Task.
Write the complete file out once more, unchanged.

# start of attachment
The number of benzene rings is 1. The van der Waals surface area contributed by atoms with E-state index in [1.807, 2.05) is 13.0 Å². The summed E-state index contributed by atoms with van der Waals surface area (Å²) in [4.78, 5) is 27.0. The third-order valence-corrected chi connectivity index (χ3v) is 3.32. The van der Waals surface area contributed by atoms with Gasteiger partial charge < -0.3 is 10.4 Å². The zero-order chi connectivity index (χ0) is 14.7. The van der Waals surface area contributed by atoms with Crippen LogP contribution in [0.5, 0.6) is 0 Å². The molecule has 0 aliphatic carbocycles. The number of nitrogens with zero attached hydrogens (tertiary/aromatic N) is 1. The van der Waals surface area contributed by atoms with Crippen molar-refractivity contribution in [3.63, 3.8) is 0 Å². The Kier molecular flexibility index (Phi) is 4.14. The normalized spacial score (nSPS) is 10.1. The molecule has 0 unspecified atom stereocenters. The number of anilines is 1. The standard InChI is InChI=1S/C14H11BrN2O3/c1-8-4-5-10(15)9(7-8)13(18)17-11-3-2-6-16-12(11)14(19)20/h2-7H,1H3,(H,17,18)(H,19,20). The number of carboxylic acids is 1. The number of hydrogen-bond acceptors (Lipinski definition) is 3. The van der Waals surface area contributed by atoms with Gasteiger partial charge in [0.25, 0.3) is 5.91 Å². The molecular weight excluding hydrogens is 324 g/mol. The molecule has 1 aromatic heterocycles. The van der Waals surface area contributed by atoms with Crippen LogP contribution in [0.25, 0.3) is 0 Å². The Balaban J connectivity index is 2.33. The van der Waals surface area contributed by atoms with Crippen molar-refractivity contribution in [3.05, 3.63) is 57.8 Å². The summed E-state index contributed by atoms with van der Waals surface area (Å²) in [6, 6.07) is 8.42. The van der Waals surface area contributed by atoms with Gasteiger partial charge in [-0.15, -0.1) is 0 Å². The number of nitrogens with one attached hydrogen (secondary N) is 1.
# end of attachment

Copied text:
The number of benzene rings is 1. The van der Waals surface area contributed by atoms with E-state index in [1.807, 2.05) is 13.0 Å². The summed E-state index contributed by atoms with van der Waals surface area (Å²) in [4.78, 5) is 27.0. The third-order valence-corrected chi connectivity index (χ3v) is 3.32. The van der Waals surface area contributed by atoms with Gasteiger partial charge < -0.3 is 10.4 Å². The zero-order chi connectivity index (χ0) is 14.7. The van der Waals surface area contributed by atoms with Crippen LogP contribution in [0.5, 0.6) is 0 Å². The molecule has 0 aliphatic carbocycles. The number of nitrogens with zero attached hydrogens (tertiary/aromatic N) is 1. The van der Waals surface area contributed by atoms with Crippen molar-refractivity contribution in [3.63, 3.8) is 0 Å². The Kier molecular flexibility index (Phi) is 4.14. The normalized spacial score (nSPS) is 10.1. The molecule has 0 unspecified atom stereocenters. The number of anilines is 1. The standard InChI is InChI=1S/C14H11BrN2O3/c1-8-4-5-10(15)9(7-8)13(18)17-11-3-2-6-16-12(11)14(19)20/h2-7H,1H3,(H,17,18)(H,19,20). The number of carboxylic acids is 1. The number of hydrogen-bond acceptors (Lipinski definition) is 3. The van der Waals surface area contributed by atoms with Gasteiger partial charge in [0.25, 0.3) is 5.91 Å². The molecular weight excluding hydrogens is 324 g/mol. The molecule has 1 aromatic heterocycles. The van der Waals surface area contributed by atoms with Crippen LogP contribution in [0.25, 0.3) is 0 Å². The Balaban J connectivity index is 2.33. The van der Waals surface area contributed by atoms with Crippen molar-refractivity contribution in [3.05, 3.63) is 57.8 Å². The summed E-state index contributed by atoms with van der Waals surface area (Å²) in [6, 6.07) is 8.42. The van der Waals surface area contributed by atoms with Gasteiger partial charge in [-0.15, -0.1) is 0 Å². The number of nitrogens with one attached hydrogen (secondary N) is 1.